The Council used Public Sector Decarbonisation Scheme money - central government funding aimed at reducing the carbon footprint of the public sector - to upgrade the heating systems at each of the sites. Firstly, loft insulation was topped up to ensure as little heat as possible was being lost through the buildings' fabric.
We then worked with Kensa Contracting to complete a lot of drilling: about 4km of pipework was buried! We connected these new boreholes to individual heat pumps which are located in cupboards outside of residents' flats. This was very messy at the time, but a year on from the start of the drilling the sites are looking very neat and the grass has fully regrown.
Photos: Whilst the work to put the pumps in can be relatively noisy and disruptive, once installed, you can't see them.
Because heat pumps work best when the water inside radiators is cooler than traditional systems, we redesigned and replaced each and every radiator and bit of pipework across both sites. These radiators are slightly larger than the old ones, but still fit well within the rooms, look like 'normal radiators' and are warm to the touch. They also provide all residents' hot water needs.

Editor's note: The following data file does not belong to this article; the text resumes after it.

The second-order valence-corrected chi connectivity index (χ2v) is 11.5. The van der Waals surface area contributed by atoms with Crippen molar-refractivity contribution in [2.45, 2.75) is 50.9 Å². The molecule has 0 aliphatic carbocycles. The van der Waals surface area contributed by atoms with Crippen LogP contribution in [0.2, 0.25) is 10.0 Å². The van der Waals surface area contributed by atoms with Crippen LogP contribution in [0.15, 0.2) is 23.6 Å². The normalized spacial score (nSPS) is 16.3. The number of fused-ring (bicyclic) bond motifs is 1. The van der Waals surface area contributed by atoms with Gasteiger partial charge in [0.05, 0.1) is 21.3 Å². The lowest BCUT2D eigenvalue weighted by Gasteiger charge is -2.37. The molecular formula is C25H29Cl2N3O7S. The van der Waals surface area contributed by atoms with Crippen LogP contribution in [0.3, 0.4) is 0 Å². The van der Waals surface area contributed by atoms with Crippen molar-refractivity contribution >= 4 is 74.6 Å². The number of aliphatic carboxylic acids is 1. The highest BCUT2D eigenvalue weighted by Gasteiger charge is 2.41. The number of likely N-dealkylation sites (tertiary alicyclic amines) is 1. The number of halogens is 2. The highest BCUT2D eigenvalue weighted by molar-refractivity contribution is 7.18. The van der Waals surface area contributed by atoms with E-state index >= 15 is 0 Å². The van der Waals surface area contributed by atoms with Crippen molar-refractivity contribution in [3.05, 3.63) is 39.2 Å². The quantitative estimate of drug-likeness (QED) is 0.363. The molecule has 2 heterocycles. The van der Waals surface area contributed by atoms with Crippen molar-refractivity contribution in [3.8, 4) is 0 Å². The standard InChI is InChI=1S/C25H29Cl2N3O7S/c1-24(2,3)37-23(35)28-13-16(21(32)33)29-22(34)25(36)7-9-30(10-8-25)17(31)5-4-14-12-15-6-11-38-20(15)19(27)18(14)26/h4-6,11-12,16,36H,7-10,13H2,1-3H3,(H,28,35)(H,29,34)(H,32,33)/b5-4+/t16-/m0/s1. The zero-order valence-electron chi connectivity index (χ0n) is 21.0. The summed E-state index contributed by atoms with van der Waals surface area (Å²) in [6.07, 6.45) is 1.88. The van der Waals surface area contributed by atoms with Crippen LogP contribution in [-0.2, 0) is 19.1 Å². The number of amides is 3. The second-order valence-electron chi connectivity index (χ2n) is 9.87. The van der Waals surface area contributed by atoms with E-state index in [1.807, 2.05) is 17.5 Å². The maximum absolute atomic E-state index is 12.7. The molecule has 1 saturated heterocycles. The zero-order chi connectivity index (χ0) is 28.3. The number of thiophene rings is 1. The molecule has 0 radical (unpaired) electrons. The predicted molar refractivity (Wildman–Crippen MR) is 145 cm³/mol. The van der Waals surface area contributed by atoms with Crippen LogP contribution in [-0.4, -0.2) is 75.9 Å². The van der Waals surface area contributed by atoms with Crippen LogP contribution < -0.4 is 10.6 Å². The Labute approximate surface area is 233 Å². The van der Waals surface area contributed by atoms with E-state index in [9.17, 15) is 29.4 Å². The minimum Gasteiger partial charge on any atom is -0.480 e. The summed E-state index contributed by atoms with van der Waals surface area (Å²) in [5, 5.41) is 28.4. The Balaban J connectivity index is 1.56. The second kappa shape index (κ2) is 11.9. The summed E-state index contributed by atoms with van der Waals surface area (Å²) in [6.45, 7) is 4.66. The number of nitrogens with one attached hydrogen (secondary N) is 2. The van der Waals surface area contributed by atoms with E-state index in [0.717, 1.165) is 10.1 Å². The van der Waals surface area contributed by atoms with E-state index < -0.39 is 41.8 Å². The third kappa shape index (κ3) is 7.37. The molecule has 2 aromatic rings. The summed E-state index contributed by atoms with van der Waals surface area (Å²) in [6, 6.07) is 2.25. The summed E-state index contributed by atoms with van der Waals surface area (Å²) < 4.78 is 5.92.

Photo: The newly installed heat pump
We also installed solar panels on three of the roofs at Shadwells Court in order to generate low carbon electricity to further reduce our emissions.
This work was undoubtedly disruptive for residents and we are very grateful for their patience throughout the process. Residents now have a brand new, controllable system that gives each of them the ability to manage their own heating. As the energy price crisis continues to affect each and every one of us, they will at least be consuming less energy and be more in control of their own spending.
Whilst the Councils still have a long way to go in order to meet our targets- to be carbon neutral by 2030 for Council operations and by 2045 for the area as a whole - the installations will reduce emissions by about 80 tonnes per year, and are our first key Adur Homes projects.
The Carbon Reduction team (part of the wider Sustainability Team) was appointed following the Councils' joint declaration of a Climate Emergency in 2019 and alongside the adoption of targets.
Page last updated: 03 October 2022